Defense Date

2012

Document Type

Thesis

Degree Name

Master of Science

Department

Bioinformatics

First Advisor

Gail Christie

Abstract

The bacterial ribosome is essential to cell growth yet little is known about how its proteins attain their mature structures. Recent studies indicate that certain Staphlyococcus aureus bacteriophage protein sequences contain specific sites that may be cleaved by a non-bacteriophage enzyme (Poliakov et al. 2008). The phage cleavage site was found to bear sequence similarity to the N-terminus of S. aureus ribosomal protein L27. Previous studies in E. coli (Wower et al.1998; Maguire et al. 2005) found that L27 is situated adjacent to the ribosomal peptidyl transferase site, where it likely aids in new peptide formation. The predicted S. aureus L27 protein contains an additional N-terminal sequence not observed within the N-terminus of the otherwise similar E. coli L27; this sequence appears to be cleaved, indicating yet-unobserved ribosomal protein post-translational processing and use of host processes by phage. Phylogenetic analysis shows that L27 processing has the potential to be highly conserved. Further study of this phenomenon may aid antibiotic development.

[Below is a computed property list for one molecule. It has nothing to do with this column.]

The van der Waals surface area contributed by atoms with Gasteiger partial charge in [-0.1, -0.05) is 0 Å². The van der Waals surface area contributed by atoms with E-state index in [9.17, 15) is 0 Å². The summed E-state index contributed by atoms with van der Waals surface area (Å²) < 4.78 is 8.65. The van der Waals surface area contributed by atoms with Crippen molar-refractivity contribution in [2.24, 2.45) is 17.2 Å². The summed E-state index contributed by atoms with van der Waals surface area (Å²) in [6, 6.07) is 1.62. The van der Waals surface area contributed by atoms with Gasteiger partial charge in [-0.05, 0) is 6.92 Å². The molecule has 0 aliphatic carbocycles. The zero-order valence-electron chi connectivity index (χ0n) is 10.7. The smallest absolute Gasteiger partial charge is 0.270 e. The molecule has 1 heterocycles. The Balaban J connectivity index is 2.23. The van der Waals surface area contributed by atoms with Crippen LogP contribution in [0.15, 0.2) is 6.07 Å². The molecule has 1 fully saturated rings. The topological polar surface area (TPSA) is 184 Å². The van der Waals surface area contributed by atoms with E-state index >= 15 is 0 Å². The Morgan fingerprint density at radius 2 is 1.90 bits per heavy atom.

Rights

© The Author

Is Part Of

VCU University Archives

Is Part Of

VCU Theses and Dissertations

Date of Submission

May 2012

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